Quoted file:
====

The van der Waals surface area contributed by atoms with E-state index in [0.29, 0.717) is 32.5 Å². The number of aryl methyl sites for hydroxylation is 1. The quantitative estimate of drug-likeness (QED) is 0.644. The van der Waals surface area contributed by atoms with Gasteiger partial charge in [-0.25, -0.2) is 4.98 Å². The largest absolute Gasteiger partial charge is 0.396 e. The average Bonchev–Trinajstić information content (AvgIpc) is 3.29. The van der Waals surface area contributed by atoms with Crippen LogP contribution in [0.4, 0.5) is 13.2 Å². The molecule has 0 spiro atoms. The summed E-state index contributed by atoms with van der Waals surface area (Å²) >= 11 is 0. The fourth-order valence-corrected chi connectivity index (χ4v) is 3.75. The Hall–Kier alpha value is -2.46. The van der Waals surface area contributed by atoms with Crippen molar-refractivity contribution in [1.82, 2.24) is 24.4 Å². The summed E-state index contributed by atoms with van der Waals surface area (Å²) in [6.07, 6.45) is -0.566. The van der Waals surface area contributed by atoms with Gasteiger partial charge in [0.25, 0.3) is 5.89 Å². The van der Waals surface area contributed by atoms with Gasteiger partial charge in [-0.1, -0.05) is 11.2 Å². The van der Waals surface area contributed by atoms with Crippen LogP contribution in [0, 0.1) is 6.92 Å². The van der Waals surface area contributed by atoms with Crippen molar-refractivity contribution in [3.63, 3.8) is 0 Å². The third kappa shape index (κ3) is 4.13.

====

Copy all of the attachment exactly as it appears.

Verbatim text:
The van der Waals surface area contributed by atoms with E-state index in [0.29, 0.717) is 32.5 Å². The number of aryl methyl sites for hydroxylation is 1. The quantitative estimate of drug-likeness (QED) is 0.644. The van der Waals surface area contributed by atoms with Gasteiger partial charge in [-0.25, -0.2) is 4.98 Å². The largest absolute Gasteiger partial charge is 0.396 e. The average Bonchev–Trinajstić information content (AvgIpc) is 3.29. The van der Waals surface area contributed by atoms with Crippen LogP contribution in [0.4, 0.5) is 13.2 Å². The molecule has 0 spiro atoms. The summed E-state index contributed by atoms with van der Waals surface area (Å²) >= 11 is 0. The fourth-order valence-corrected chi connectivity index (χ4v) is 3.75. The Hall–Kier alpha value is -2.46. The van der Waals surface area contributed by atoms with Crippen molar-refractivity contribution in [1.82, 2.24) is 24.4 Å². The summed E-state index contributed by atoms with van der Waals surface area (Å²) in [6.07, 6.45) is -0.566. The van der Waals surface area contributed by atoms with Gasteiger partial charge in [0.25, 0.3) is 5.89 Å². The van der Waals surface area contributed by atoms with Gasteiger partial charge in [-0.1, -0.05) is 11.2 Å². The van der Waals surface area contributed by atoms with Crippen LogP contribution in [0, 0.1) is 6.92 Å². The van der Waals surface area contributed by atoms with Crippen molar-refractivity contribution in [3.63, 3.8) is 0 Å². The third kappa shape index (κ3) is 4.13.